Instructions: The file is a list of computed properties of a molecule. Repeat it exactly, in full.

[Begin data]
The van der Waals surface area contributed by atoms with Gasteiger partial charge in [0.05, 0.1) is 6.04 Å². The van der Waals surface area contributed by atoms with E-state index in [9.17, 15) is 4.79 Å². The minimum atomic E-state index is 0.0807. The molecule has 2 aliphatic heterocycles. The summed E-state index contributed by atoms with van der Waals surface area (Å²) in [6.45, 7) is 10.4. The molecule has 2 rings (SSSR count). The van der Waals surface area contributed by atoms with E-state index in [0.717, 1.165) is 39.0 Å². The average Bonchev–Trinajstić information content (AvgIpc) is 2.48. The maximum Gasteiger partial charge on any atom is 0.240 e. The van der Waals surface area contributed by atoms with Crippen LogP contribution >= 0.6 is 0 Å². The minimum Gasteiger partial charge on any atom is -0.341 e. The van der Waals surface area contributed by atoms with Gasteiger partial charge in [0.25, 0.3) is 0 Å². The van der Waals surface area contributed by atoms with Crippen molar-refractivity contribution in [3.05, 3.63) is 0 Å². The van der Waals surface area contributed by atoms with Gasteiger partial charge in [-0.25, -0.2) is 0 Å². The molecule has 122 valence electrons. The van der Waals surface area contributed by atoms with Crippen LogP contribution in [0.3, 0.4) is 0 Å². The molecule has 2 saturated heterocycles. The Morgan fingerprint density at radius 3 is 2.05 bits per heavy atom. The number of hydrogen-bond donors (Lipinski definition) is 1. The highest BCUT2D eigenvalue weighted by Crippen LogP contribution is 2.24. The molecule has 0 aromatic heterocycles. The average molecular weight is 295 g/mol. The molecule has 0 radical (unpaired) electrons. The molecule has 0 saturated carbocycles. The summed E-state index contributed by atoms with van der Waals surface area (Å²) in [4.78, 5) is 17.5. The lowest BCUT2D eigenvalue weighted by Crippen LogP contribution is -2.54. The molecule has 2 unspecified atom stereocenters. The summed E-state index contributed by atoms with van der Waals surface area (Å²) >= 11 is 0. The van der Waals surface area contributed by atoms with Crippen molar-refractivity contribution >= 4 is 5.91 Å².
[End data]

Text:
The van der Waals surface area contributed by atoms with Gasteiger partial charge in [0.05, 0.1) is 6.04 Å². The van der Waals surface area contributed by atoms with E-state index in [9.17, 15) is 4.79 Å². The minimum atomic E-state index is 0.0807. The molecule has 2 aliphatic heterocycles. The summed E-state index contributed by atoms with van der Waals surface area (Å²) in [6.45, 7) is 10.4. The molecule has 2 rings (SSSR count). The van der Waals surface area contributed by atoms with E-state index in [0.717, 1.165) is 39.0 Å². The average Bonchev–Trinajstić information content (AvgIpc) is 2.48. The maximum Gasteiger partial charge on any atom is 0.240 e. The van der Waals surface area contributed by atoms with Crippen LogP contribution >= 0.6 is 0 Å². The minimum Gasteiger partial charge on any atom is -0.341 e. The van der Waals surface area contributed by atoms with Gasteiger partial charge in [0.25, 0.3) is 0 Å². The van der Waals surface area contributed by atoms with Crippen molar-refractivity contribution in [3.05, 3.63) is 0 Å². The van der Waals surface area contributed by atoms with Gasteiger partial charge in [-0.25, -0.2) is 0 Å². The molecule has 122 valence electrons. The van der Waals surface area contributed by atoms with Crippen LogP contribution in [0.3, 0.4) is 0 Å². The molecule has 2 saturated heterocycles. The Morgan fingerprint density at radius 3 is 2.05 bits per heavy atom. The number of hydrogen-bond donors (Lipinski definition) is 1. The highest BCUT2D eigenvalue weighted by Crippen LogP contribution is 2.24. The molecule has 0 aromatic heterocycles. The average molecular weight is 295 g/mol. The molecule has 0 radical (unpaired) electrons. The molecule has 0 saturated carbocycles. The summed E-state index contributed by atoms with van der Waals surface area (Å²) in [4.78, 5) is 17.5. The lowest BCUT2D eigenvalue weighted by Crippen LogP contribution is -2.54. The molecule has 2 unspecified atom stereocenters. The summed E-state index contributed by atoms with van der Waals surface area (Å²) >= 11 is 0. The van der Waals surface area contributed by atoms with Crippen molar-refractivity contribution >= 4 is 5.91 Å².